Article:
Vylar Kaftan: Kill Me Extremely evocative SF. The story is deceptively simple. A professional masochist has a device which records her thoughts so that she can be killed and brought back. But there’s a price; there’s always a price.
Andrea Kail: Soft Like a Rabbit I read this the first time as I was typesetting Fantasy. It stopped me cold. I forgot what I was supposed to be doing and just read the story. When I finished I couldn’t understand why I’d never read anything of Andrea Kail’s before. She’s a power-house and tells economical and wrenching stories. Have tissues standing by when you read this.
Nancy Kress: End Game I listened to this one at Escape Pod. Again, SF. Have you ever wished you could just concentrate on one thing at a time? Listen to this and rethink your wish.
David D. Levine: Titanium Mike Saves the Day This is probably the first light-hearted one I’ve mentioned. People always need tall tales; why should outerspace be any different? A fine example of yarn-spinning.
Lisa Mantchev: Six Scents Six tales in one. I could sum this up as tales of famous fictional women and their favorite perfumes, but really, it would not do justice to the brutally clever writing here. For example: â€œMen find it hard to fall in love with a dead girl. They tell her itâ€™s a turn-off that they take her hand at the movies and a finger lands in the popcorn.â€
Joy Marchard: Pallas at Noon lives in the uncanny place between things that could actually happen and the magic that lies just on the other side of that. I don’t even know how to describe this story, but definitely find a copy of Interfictions and read this. It will make you weep and feel hope and despair all at the same time.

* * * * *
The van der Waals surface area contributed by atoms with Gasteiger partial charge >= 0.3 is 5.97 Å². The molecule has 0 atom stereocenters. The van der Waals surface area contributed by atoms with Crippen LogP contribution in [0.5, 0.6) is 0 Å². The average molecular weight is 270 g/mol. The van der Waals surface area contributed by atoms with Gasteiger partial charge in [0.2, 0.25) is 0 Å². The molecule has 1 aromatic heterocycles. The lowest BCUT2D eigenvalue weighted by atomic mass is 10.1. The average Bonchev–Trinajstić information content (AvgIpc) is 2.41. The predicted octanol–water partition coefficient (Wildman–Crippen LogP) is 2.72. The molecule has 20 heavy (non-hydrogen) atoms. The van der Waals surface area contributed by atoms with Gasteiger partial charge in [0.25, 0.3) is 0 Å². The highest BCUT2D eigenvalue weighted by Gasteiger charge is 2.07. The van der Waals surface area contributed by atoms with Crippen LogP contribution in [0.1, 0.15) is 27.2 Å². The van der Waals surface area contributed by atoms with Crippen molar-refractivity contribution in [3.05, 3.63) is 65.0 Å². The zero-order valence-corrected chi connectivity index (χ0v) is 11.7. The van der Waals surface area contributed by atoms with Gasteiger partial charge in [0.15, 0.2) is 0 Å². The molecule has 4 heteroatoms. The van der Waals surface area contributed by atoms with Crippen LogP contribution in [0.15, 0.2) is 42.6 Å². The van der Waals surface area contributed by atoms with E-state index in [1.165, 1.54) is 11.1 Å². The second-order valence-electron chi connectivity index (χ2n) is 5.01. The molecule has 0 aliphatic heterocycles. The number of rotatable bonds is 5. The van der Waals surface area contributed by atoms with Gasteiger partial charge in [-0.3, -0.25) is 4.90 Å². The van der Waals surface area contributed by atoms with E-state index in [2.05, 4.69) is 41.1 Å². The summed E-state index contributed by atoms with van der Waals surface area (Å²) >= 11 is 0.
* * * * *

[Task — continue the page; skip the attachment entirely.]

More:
Holly Phillips: The Oracle Spoke is quite possibly my favorite story this year. It’s the one that I desperately wish I had written. Please read it.
Cat Rambo: Foam on the Water You think Hans Christian Andersen’s Little Mermaid has a chilling ending? Ha! He could have taken lessons from Cat Rambo’s story.
I’m not doing mini-reviews of the novels, because I know you won’t have time to read any between now and then. But here are some that I think you should read after the first of the year.
Chris Barzak, One for Sorrow; Tobias Buckell, Ragamuffin; Jay Lake, Mainspring; Ekaterina Sedia, The Secret History of Moscow.
And finally, I will finish with a totally shameless self-pimp.
Look! For Solo Cello, op. 12 has six whole Nebula recommendations. This is makes me squee with girlish pleasure.
All right folks, there’s still reading to do. Go forth recommend stories! (And I hereby open this up for shameless promotion. Got a story you want read? Link away!)
I decided to replace the “I am reading” section of my sidebar with “Recommended Reading.” Why? Well, these days, I’m reading really slowly because I almost never have time to sit down with a book. Plus, since it’s gift-giving season, I figured that I’d point out books that I’ve enjoyed. So, it’ll randomly show books that I think are worth reading.
Meanwhile, if you are looking for books for a reader in your life, may I recommend these as my top picks?
For the early reader in your life